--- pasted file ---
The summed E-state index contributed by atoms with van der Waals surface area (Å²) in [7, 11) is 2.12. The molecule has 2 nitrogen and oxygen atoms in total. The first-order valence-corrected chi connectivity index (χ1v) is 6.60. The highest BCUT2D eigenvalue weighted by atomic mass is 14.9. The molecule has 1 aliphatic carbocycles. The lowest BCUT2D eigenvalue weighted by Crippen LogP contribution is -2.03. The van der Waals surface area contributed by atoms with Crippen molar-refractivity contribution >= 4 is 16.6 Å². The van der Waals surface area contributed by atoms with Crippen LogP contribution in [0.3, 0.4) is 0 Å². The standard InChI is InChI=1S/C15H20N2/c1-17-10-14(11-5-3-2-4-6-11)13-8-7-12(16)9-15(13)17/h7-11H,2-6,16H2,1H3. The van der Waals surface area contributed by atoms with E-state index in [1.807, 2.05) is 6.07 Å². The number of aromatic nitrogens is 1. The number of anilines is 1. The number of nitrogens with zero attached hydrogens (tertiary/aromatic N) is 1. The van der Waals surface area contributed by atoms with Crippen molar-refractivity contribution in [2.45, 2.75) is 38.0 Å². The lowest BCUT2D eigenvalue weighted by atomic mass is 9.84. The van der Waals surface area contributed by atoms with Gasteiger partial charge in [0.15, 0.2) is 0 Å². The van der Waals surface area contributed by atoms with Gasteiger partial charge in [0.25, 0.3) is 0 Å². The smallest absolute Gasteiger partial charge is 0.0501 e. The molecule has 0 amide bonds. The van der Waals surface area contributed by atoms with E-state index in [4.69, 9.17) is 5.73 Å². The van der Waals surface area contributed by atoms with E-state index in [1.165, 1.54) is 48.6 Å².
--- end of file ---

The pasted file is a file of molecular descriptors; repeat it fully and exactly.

The summed E-state index contributed by atoms with van der Waals surface area (Å²) in [7, 11) is 2.12. The molecule has 2 nitrogen and oxygen atoms in total. The first-order valence-corrected chi connectivity index (χ1v) is 6.60. The highest BCUT2D eigenvalue weighted by atomic mass is 14.9. The molecule has 1 aliphatic carbocycles. The lowest BCUT2D eigenvalue weighted by Crippen LogP contribution is -2.03. The van der Waals surface area contributed by atoms with Crippen molar-refractivity contribution >= 4 is 16.6 Å². The van der Waals surface area contributed by atoms with Crippen LogP contribution in [0.3, 0.4) is 0 Å². The standard InChI is InChI=1S/C15H20N2/c1-17-10-14(11-5-3-2-4-6-11)13-8-7-12(16)9-15(13)17/h7-11H,2-6,16H2,1H3. The van der Waals surface area contributed by atoms with E-state index in [1.807, 2.05) is 6.07 Å². The number of aromatic nitrogens is 1. The number of anilines is 1. The number of nitrogens with zero attached hydrogens (tertiary/aromatic N) is 1. The van der Waals surface area contributed by atoms with Crippen molar-refractivity contribution in [2.45, 2.75) is 38.0 Å². The lowest BCUT2D eigenvalue weighted by atomic mass is 9.84. The van der Waals surface area contributed by atoms with Gasteiger partial charge in [0.15, 0.2) is 0 Å². The van der Waals surface area contributed by atoms with Gasteiger partial charge in [0.25, 0.3) is 0 Å². The smallest absolute Gasteiger partial charge is 0.0501 e. The molecule has 0 amide bonds. The van der Waals surface area contributed by atoms with E-state index in [4.69, 9.17) is 5.73 Å². The van der Waals surface area contributed by atoms with E-state index in [1.165, 1.54) is 48.6 Å².